Monaco: Government

Principality of Monaco Flag
Coat of Arms of Principality of Monaco

Key Figures

Chief of State: Prince Albert II

Head of Government: Minister of State Serge Telle

Overview

Government Name: Principality of Monaco

Constitution: Adopted: 1911; Enacted shortly after the Monegasque Revolution, this constitution outlines the three branches of government, including several administrative offices and councils, which share advisory and legislative power with the Prince. It also defines the line of succession to the Monegasque throne.

Government Type: Constitutional Monarchy

Main Powers Election Process Election Cycle Source: ElectionGuide, http://www.electionguide.org/
Executive

Prince represents the principality in all foreign relations, initiates the laws, and has full authority in the courts and tribunals. Minister of State leads the government's action and is in charge of foreign relations. Also directs the executive services, commands the police, and presides over the Council of Government.

Prince is hereditary and Minister of State is appointed by the monarch.

Life appointment

Judicial

Serve as the judicial revision courts which hear civil and criminal cases.

Members are appointed by a Sovereign Ordinance.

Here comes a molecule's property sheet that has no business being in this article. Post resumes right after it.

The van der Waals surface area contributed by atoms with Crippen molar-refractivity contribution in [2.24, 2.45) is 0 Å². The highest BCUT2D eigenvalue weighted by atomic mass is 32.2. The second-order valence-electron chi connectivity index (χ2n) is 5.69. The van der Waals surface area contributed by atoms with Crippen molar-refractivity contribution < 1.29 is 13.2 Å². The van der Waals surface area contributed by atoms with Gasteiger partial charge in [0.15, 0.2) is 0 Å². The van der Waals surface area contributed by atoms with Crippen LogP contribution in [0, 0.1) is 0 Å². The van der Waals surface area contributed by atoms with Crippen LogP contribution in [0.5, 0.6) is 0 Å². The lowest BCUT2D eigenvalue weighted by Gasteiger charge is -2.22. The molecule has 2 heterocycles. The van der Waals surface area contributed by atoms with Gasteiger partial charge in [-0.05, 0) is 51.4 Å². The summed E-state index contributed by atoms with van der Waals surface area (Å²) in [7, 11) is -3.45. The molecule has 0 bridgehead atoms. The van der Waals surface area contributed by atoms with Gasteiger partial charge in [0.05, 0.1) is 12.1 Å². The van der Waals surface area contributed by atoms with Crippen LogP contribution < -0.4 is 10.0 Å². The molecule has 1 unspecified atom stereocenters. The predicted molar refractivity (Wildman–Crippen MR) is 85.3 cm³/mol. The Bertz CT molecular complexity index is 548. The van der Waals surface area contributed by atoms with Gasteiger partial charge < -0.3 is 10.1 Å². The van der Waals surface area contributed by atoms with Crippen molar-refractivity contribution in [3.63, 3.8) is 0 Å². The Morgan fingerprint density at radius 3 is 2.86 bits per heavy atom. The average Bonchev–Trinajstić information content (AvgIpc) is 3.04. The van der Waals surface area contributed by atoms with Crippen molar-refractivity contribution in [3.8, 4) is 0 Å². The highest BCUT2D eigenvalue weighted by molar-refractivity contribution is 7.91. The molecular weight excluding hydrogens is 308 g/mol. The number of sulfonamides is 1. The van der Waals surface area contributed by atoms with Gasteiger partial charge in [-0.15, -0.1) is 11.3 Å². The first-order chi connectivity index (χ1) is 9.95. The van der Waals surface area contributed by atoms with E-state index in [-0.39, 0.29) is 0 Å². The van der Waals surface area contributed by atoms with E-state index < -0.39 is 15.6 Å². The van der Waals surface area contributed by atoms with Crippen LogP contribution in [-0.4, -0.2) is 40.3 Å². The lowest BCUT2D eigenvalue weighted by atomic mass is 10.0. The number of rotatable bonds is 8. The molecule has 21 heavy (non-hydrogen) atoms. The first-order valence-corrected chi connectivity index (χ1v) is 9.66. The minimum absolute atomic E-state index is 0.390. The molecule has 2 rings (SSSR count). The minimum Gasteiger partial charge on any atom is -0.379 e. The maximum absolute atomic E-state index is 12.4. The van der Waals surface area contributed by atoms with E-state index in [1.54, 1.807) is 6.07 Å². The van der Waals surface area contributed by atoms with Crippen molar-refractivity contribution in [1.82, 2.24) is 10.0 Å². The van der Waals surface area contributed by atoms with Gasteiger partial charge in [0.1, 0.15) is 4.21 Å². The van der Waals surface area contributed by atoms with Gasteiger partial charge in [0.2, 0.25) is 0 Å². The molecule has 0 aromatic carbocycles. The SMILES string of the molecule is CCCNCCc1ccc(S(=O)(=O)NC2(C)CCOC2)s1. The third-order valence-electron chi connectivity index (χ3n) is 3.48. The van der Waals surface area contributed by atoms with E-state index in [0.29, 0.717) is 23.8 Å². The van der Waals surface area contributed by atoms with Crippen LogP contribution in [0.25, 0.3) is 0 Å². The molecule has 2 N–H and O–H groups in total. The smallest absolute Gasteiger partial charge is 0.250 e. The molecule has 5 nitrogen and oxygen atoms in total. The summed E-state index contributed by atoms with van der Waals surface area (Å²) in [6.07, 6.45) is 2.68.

Life appointment

Legislative

Meet at least twice a year to vote on the country's budget and bills proposed by the prince's government.

16 members are elected by majority vote in mult-member constituencies and 8 members are elected through an open-list proportional representation system.

5 years

International Relations

Foreign Policy Trends: The Principality of Monaco is a sovereign and independent state, linked closely to France by the Treaty of July 1918, which was formally noted in Article 436 of the Treaty of Versailles of 1919. The foreign policy of Monaco is one illustration of this accord: France has agreed to defend the independence and sovereignty of Monaco, while the Monegasque Government has agreed to exercise its sovereign rights in conformity with French interests. Since then, the relations between the sovereign states of France and Monaco have been further defined in the Treaty of 1945 and the Agreement of 1963. Although not a member of the European Union (EU), Monaco is closely associated with the economic apparatus of the EU through its customs union with France and its reliance upon the Euro as its official currency. It is a de facto member of the Schengen Convention.

Regional Trade Blocs: No Regional Trade Blocs.

Treaties: No multilateral military treaties


International Organization Participation  Source: CIA World Factbook

CD CE FAO IAEA ICAO ICC
ICRM IFRCS IHO IMO IMSO Interpol
IOC IPU ITSO ITU OAS OIF
OPCW OSCE Schengen Convention UN UNCTAD UNESCO
UNIDO Union Latina UNWTO UPU WHO WIPO
WMO

Note: Click table to see details


Environmental Agreements  Source: CIA World Factbook

Air Pollution-Sulfur 94 Air Pollution-Volatile Organic Compounds Biodiversity Climate Change Climate Change-Kyoto Protocol Air Pollution
Desertification Endangered Species Hazardous Wastes Law of the Sea Marine Dumping Ozone Layer Protection
Ship Pollution Wetlands Whaling

Note: Click table to see details


Tax Authority: Information not available

Tax Name: Information not available


Sources:

CIA World Factbook and U.S. Bilateral Relations Fact Sheets except where stated otherwise.

Glossary